You’re standing by your window admiring the view. Then you notice it. Moisture has built-up around the edges of the glass. Should you worry?

 

It all depends on the reason for the build up.

 

Assuming you have traditional double-pane glass in your windows, there are a few things to look for if you notice moisture.

 

Often, moisture at the bottom of the windows is simply caused by too much humidity in your indoor air. If that’s the case, simply adjust your humidifier.

 

If the moisture is on the exterior of the window, typically there’s also no problem with the window itself. It may have rained recently or the outside humidity may have spiked causing the accumulation. Generally, there’s no reason for concern.

 

However, if the moisture is in between the two panes of glass, the seal has broken and surrounding air – along with its water content – has made its way in. This disrupts the thermal barrier of the window, reducing its energy efficiency. In fact, the glass might feel noticeably colder than your other windows on chilly days. In that case, you’ll need to replace the pane.

 

Similarly, if the moisture is coming in through only one spot — the bottom right corner, for example — then you might have a leak. If you have a wood frame or sill, you may also notice a growing water stain. It’s important to get leaks fixed quickly. There may be water damage occurring within the frame that you cannot see.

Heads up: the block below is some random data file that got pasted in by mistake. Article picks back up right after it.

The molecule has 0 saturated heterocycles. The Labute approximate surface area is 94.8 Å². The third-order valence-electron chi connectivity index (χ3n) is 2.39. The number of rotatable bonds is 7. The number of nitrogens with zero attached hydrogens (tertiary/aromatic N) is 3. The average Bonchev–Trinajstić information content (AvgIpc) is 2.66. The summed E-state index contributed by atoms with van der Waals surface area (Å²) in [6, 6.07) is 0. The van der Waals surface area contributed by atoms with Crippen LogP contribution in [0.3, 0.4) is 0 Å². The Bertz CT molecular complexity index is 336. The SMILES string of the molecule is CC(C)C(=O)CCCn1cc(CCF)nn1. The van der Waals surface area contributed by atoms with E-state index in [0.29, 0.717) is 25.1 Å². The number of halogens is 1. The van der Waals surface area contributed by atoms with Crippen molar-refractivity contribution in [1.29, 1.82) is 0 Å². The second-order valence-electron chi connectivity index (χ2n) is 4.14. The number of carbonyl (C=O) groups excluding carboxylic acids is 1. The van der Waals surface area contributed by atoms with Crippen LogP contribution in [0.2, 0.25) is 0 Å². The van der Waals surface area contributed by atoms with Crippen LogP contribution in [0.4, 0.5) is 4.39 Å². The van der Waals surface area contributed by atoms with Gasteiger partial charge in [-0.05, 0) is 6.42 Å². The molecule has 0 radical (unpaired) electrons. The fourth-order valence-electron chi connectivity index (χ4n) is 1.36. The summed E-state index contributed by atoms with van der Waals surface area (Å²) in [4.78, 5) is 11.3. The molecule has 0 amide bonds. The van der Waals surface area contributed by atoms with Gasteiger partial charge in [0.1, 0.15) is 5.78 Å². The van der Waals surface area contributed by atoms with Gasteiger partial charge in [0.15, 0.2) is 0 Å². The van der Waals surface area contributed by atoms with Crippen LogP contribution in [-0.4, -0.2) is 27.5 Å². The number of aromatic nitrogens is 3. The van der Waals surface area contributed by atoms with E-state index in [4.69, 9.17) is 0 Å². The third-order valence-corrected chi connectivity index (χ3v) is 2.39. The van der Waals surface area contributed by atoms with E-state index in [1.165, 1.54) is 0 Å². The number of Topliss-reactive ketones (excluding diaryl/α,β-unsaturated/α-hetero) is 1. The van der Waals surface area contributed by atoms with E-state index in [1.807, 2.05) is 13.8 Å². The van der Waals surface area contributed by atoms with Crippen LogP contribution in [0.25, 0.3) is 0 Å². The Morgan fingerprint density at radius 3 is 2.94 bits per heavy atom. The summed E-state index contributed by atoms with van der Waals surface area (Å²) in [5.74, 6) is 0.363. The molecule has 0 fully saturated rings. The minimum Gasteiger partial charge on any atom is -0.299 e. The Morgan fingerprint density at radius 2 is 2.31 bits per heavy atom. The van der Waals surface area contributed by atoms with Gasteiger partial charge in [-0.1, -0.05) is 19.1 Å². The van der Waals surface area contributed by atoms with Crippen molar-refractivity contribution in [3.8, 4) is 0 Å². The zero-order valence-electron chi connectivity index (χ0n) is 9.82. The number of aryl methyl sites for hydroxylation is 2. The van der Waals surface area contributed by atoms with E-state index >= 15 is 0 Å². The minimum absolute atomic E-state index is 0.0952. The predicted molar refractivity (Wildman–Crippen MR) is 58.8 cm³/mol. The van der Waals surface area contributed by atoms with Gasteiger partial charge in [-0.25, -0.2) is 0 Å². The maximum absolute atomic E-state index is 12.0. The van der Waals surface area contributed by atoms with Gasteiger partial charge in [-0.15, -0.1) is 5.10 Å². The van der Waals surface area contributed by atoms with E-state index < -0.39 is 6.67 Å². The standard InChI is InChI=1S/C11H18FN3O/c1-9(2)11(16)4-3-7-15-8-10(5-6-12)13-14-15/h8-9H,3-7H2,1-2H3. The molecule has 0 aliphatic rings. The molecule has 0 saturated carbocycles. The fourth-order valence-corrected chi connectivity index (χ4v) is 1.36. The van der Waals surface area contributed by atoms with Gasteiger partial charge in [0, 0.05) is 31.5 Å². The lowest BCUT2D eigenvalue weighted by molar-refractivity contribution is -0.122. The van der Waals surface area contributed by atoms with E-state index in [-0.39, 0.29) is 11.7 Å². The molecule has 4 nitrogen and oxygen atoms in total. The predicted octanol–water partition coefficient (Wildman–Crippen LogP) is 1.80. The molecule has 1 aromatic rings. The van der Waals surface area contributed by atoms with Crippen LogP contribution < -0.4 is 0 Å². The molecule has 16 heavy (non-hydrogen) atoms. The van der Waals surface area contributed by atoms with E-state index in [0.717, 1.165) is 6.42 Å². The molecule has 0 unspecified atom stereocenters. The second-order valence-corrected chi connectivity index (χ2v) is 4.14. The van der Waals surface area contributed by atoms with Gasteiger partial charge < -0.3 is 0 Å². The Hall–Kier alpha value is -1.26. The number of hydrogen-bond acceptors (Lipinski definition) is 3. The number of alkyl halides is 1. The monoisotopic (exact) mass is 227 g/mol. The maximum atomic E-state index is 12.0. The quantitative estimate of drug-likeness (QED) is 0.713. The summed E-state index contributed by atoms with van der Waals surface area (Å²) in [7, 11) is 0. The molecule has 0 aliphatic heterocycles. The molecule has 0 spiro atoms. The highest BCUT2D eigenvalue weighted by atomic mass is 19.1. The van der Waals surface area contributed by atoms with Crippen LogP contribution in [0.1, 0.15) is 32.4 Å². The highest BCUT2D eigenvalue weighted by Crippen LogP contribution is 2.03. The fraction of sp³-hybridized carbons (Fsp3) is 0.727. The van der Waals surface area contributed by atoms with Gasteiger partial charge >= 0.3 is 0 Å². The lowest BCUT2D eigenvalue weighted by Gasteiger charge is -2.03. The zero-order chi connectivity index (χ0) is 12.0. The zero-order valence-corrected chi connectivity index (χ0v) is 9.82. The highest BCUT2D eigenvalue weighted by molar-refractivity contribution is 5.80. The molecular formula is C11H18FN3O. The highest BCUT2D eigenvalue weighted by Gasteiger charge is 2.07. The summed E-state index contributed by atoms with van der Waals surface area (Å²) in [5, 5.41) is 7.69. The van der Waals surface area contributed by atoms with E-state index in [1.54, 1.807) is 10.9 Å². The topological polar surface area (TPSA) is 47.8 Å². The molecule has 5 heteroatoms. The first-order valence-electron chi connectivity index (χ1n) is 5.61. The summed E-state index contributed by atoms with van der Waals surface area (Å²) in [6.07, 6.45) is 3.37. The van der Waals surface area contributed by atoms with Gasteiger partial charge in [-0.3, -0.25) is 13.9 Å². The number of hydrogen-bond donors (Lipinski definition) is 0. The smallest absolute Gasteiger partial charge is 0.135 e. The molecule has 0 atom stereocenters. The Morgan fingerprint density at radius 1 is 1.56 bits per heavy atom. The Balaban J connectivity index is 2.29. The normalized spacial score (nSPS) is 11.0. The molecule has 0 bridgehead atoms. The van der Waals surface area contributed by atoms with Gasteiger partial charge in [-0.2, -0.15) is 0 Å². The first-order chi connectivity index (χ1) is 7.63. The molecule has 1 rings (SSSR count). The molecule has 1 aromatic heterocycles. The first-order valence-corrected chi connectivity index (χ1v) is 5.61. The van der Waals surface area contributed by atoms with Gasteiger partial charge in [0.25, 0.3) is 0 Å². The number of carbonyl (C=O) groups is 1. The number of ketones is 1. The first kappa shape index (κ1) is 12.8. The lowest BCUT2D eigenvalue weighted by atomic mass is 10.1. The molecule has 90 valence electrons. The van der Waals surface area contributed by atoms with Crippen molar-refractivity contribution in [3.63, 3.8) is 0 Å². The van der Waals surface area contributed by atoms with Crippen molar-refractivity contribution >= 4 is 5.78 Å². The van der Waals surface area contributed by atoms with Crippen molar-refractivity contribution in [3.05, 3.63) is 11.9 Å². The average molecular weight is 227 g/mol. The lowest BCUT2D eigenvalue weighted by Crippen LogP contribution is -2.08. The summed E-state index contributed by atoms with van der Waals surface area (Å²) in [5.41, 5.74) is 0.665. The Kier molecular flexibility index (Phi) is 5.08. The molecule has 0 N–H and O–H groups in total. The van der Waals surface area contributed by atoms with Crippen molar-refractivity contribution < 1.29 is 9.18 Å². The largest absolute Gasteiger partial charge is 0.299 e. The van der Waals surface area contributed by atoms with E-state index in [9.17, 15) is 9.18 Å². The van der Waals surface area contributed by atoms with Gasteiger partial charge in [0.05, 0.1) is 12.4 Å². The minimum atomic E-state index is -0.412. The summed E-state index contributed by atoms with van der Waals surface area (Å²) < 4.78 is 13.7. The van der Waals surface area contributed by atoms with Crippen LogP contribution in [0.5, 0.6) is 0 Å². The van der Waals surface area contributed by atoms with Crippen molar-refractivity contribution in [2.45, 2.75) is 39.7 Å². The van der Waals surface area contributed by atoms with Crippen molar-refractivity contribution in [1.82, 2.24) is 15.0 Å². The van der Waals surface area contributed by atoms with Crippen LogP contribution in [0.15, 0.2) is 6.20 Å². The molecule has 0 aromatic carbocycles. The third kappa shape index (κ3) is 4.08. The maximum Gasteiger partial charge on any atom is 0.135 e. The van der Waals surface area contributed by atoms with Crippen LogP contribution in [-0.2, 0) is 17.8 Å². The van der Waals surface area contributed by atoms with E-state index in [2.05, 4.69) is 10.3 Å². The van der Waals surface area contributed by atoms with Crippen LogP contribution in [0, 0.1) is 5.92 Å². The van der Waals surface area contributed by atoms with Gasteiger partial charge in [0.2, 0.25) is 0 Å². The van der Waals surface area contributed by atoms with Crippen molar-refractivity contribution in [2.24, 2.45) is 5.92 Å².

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If you’re relaxing on a Caribbean beach, or enjoying a bus tour through historic Paris, the last thing you want to worry about is your home. Most people know the basics of keeping a home secure while away.
 
Here are some additional tips that are easy to miss:
 
• Tell your kids not to boast about your fabulous vacation plans,
especially on social media. The fewer who know that the house will
be empty, the better.
• Ask a neighbour to pick up any mail and flyers dropped at your doorstep. But don’t rely on that alone. Also call the newspaper and
post office to temporarily halt delivery.
• You can buy timers to automatically turn lights on and off. However,
most will stop working if the power goes out and restart with
the incorrect time when the power comes back on. That’s why you
should keep at least a couple of lights turned on continuously, and
not connected to timers.
• If you’re leaving in the evening, or before dawn, don’t forget to open
the blinds. Closed blinds during the day are a dead giveaway that the
owners are away.
 
Finally, experts recommend creating a home security checklist, so you don’t forget anything. That will give you peace of mind.
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